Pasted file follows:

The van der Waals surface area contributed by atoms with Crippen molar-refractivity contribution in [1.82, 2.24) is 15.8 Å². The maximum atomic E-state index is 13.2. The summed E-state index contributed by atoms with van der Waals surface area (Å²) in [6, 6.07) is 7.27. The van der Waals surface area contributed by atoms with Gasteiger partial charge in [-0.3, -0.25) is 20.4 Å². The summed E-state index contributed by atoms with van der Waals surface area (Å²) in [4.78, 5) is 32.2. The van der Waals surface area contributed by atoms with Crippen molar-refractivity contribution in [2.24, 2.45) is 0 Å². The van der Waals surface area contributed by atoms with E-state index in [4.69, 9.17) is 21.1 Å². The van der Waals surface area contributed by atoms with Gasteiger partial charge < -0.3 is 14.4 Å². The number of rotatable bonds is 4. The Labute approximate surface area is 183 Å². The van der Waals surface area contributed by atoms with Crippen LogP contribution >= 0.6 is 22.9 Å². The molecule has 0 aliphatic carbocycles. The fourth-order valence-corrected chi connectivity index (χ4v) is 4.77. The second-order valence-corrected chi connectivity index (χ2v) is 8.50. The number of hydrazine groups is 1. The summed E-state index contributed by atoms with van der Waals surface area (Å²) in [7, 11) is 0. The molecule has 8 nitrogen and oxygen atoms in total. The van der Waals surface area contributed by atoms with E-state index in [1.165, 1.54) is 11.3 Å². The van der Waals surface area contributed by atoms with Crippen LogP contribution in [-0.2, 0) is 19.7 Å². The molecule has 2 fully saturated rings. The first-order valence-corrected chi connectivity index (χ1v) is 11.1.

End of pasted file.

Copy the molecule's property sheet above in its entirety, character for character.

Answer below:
The van der Waals surface area contributed by atoms with Crippen molar-refractivity contribution in [1.82, 2.24) is 15.8 Å². The maximum atomic E-state index is 13.2. The summed E-state index contributed by atoms with van der Waals surface area (Å²) in [6, 6.07) is 7.27. The van der Waals surface area contributed by atoms with Gasteiger partial charge in [-0.3, -0.25) is 20.4 Å². The summed E-state index contributed by atoms with van der Waals surface area (Å²) in [4.78, 5) is 32.2. The van der Waals surface area contributed by atoms with Crippen molar-refractivity contribution in [2.24, 2.45) is 0 Å². The van der Waals surface area contributed by atoms with E-state index in [4.69, 9.17) is 21.1 Å². The van der Waals surface area contributed by atoms with Gasteiger partial charge < -0.3 is 14.4 Å². The number of rotatable bonds is 4. The Labute approximate surface area is 183 Å². The van der Waals surface area contributed by atoms with Crippen LogP contribution >= 0.6 is 22.9 Å². The molecule has 0 aliphatic carbocycles. The fourth-order valence-corrected chi connectivity index (χ4v) is 4.77. The second-order valence-corrected chi connectivity index (χ2v) is 8.50. The number of hydrazine groups is 1. The summed E-state index contributed by atoms with van der Waals surface area (Å²) in [7, 11) is 0. The molecule has 8 nitrogen and oxygen atoms in total. The van der Waals surface area contributed by atoms with E-state index in [1.165, 1.54) is 11.3 Å². The van der Waals surface area contributed by atoms with Crippen LogP contribution in [-0.2, 0) is 19.7 Å². The molecule has 2 fully saturated rings. The first-order valence-corrected chi connectivity index (χ1v) is 11.1.